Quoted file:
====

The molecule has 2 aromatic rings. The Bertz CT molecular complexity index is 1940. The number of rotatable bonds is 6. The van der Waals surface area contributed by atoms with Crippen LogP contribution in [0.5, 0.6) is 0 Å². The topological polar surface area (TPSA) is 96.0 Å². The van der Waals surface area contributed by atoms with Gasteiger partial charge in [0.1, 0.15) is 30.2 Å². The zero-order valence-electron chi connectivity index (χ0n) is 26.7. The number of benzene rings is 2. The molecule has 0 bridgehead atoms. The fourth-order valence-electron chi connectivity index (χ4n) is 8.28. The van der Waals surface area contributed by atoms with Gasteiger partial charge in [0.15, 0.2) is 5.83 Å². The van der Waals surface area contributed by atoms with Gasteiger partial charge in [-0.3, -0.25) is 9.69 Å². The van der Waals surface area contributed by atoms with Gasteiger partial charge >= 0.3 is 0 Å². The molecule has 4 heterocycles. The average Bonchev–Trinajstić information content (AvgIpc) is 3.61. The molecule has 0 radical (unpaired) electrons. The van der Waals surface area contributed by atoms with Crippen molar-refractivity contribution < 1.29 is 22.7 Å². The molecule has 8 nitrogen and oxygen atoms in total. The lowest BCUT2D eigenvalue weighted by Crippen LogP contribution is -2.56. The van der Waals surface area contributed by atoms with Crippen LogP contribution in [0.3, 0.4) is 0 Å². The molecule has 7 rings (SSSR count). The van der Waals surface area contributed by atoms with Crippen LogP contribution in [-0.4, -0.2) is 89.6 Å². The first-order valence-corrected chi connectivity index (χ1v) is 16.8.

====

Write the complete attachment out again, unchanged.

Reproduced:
The molecule has 2 aromatic rings. The Bertz CT molecular complexity index is 1940. The number of rotatable bonds is 6. The van der Waals surface area contributed by atoms with Crippen LogP contribution in [0.5, 0.6) is 0 Å². The topological polar surface area (TPSA) is 96.0 Å². The van der Waals surface area contributed by atoms with Gasteiger partial charge in [0.1, 0.15) is 30.2 Å². The zero-order valence-electron chi connectivity index (χ0n) is 26.7. The number of benzene rings is 2. The molecule has 0 bridgehead atoms. The fourth-order valence-electron chi connectivity index (χ4n) is 8.28. The van der Waals surface area contributed by atoms with Gasteiger partial charge in [0.15, 0.2) is 5.83 Å². The van der Waals surface area contributed by atoms with Gasteiger partial charge in [-0.3, -0.25) is 9.69 Å². The van der Waals surface area contributed by atoms with Gasteiger partial charge >= 0.3 is 0 Å². The molecule has 4 heterocycles. The average Bonchev–Trinajstić information content (AvgIpc) is 3.61. The molecule has 0 radical (unpaired) electrons. The van der Waals surface area contributed by atoms with Crippen molar-refractivity contribution < 1.29 is 22.7 Å². The molecule has 8 nitrogen and oxygen atoms in total. The lowest BCUT2D eigenvalue weighted by Crippen LogP contribution is -2.56. The van der Waals surface area contributed by atoms with Crippen LogP contribution in [0.3, 0.4) is 0 Å². The molecule has 7 rings (SSSR count). The van der Waals surface area contributed by atoms with Crippen LogP contribution in [-0.4, -0.2) is 89.6 Å². The first-order valence-corrected chi connectivity index (χ1v) is 16.8.